paper: "Learning to Live with
Obsessive-Compulsive Disorder."
This award is named after Gordon
Streib, who was Graduate Research
Professor in the department for
many years. It goes to the outstand-
ing scholarly paper written by a
graduate student each year. Gordon
Streib and his wife Ruth were in
attendance, and presented the
award to Dana and Ana. As with
several other nominated papers, this
one is already under submission to
an academic journal. Professor
Barbara Zsembik supervises both
Fennel and Liberato.
Finally, the Department's newest
award is the Jack B. Humphrey
Leadership Prize. Mr. Humphrey
graduated from UF in 1949 and
established this prize through a
bequest in honor of his teachers,
Winston W. Ehrmann and John M.
Maclachlan. The award goes to an
undergraduate who displays both a
high level of academic achievement
and leadership in extra-curricular
activities. This is the second year
this award has been given, and it
went to Nicole Motter. Nicole is a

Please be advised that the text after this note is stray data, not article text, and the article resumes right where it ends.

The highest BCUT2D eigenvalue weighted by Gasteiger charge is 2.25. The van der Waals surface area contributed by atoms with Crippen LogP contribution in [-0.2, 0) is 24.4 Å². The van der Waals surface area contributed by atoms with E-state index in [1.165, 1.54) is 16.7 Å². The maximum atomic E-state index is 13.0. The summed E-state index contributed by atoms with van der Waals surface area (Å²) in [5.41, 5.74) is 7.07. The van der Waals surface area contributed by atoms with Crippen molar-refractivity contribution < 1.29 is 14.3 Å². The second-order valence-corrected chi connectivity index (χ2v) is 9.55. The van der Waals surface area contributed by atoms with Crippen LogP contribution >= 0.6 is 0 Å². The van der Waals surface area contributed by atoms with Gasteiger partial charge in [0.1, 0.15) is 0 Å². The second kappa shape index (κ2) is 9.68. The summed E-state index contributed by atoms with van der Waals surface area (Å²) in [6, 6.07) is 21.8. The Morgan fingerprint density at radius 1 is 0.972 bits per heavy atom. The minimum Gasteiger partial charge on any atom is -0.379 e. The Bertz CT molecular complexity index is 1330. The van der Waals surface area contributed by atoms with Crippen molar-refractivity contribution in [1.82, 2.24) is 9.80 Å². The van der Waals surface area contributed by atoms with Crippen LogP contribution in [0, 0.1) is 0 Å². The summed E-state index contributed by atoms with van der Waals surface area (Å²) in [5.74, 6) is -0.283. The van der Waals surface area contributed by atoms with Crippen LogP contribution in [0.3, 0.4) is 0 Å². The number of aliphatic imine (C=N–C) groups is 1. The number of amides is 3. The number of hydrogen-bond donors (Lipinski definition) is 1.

third year sociology major, with a
4.0 upper division grade point aver-
age and a 4.0 average in all her
sociology courses. Over the last few
years, she helped develop Gator
Humanics, a program that helps dis-
abled students. She also organized


Wish Upon a Star, a program that
helps underprivileged children have
their Christmas wishes granted. She
is currently "working overtime" on
Ballin' in the Swamp, a basketball
tourney that will involve at-risk
youth on teams coached by UF bas-
ketball players.
In addition to having their
names placed on plaques kept in
the department, all of these honors
come with cash awards. The hard-
working faculty committee in charge
of deciding on the awards this year
was composed of Professors
Constance Shehan, Regina Bures,
and Alin Ceobanu.
The Department also introduced
and welcomed its newest graduate
students. Twelve new students
entered the program from as far as
away as Taiwan and as near as,
well, Gainesville. Do you suppose